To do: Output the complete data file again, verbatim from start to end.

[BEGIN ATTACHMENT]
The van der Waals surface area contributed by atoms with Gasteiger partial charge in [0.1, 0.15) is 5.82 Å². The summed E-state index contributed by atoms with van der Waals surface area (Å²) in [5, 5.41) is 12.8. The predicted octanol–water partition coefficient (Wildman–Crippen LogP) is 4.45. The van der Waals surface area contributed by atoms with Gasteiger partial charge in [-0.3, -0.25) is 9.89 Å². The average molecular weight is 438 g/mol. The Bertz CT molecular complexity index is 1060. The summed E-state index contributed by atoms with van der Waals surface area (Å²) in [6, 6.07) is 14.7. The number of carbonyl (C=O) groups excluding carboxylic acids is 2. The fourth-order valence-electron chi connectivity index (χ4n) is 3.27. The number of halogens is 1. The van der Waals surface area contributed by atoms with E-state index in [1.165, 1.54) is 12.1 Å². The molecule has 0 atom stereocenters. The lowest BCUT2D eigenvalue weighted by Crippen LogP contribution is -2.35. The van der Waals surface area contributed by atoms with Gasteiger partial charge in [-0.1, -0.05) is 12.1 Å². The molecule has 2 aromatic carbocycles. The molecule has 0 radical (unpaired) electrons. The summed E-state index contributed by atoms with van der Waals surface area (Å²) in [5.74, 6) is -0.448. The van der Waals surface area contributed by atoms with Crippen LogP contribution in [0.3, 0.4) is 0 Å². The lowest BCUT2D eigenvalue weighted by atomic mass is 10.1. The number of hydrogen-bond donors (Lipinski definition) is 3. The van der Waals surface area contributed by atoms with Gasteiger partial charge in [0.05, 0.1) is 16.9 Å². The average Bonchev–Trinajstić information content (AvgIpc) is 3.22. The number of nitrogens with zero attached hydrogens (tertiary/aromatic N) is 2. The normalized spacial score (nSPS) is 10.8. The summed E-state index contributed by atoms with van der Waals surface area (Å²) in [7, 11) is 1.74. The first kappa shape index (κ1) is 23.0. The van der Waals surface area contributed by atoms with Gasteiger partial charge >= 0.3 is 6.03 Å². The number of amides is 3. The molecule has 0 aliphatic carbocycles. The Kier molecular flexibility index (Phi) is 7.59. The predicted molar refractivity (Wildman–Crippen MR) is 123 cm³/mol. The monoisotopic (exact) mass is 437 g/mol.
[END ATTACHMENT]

The van der Waals surface area contributed by atoms with Gasteiger partial charge in [0.1, 0.15) is 5.82 Å². The summed E-state index contributed by atoms with van der Waals surface area (Å²) in [5, 5.41) is 12.8. The predicted octanol–water partition coefficient (Wildman–Crippen LogP) is 4.45. The van der Waals surface area contributed by atoms with Gasteiger partial charge in [-0.3, -0.25) is 9.89 Å². The average molecular weight is 438 g/mol. The Bertz CT molecular complexity index is 1060. The summed E-state index contributed by atoms with van der Waals surface area (Å²) in [6, 6.07) is 14.7. The number of carbonyl (C=O) groups excluding carboxylic acids is 2. The fourth-order valence-electron chi connectivity index (χ4n) is 3.27. The number of halogens is 1. The van der Waals surface area contributed by atoms with E-state index in [1.165, 1.54) is 12.1 Å². The molecule has 0 atom stereocenters. The lowest BCUT2D eigenvalue weighted by Crippen LogP contribution is -2.35. The van der Waals surface area contributed by atoms with Gasteiger partial charge in [-0.1, -0.05) is 12.1 Å². The molecule has 2 aromatic carbocycles. The molecule has 0 radical (unpaired) electrons. The summed E-state index contributed by atoms with van der Waals surface area (Å²) in [5.74, 6) is -0.448. The van der Waals surface area contributed by atoms with Crippen LogP contribution in [0.3, 0.4) is 0 Å². The lowest BCUT2D eigenvalue weighted by atomic mass is 10.1. The number of hydrogen-bond donors (Lipinski definition) is 3. The van der Waals surface area contributed by atoms with Gasteiger partial charge in [0.05, 0.1) is 16.9 Å². The average Bonchev–Trinajstić information content (AvgIpc) is 3.22. The number of nitrogens with zero attached hydrogens (tertiary/aromatic N) is 2. The normalized spacial score (nSPS) is 10.8. The summed E-state index contributed by atoms with van der Waals surface area (Å²) in [7, 11) is 1.74. The first kappa shape index (κ1) is 23.0. The van der Waals surface area contributed by atoms with Gasteiger partial charge >= 0.3 is 6.03 Å². The number of amides is 3. The molecule has 0 aliphatic carbocycles. The Kier molecular flexibility index (Phi) is 7.59. The predicted molar refractivity (Wildman–Crippen MR) is 123 cm³/mol. The monoisotopic (exact) mass is 437 g/mol.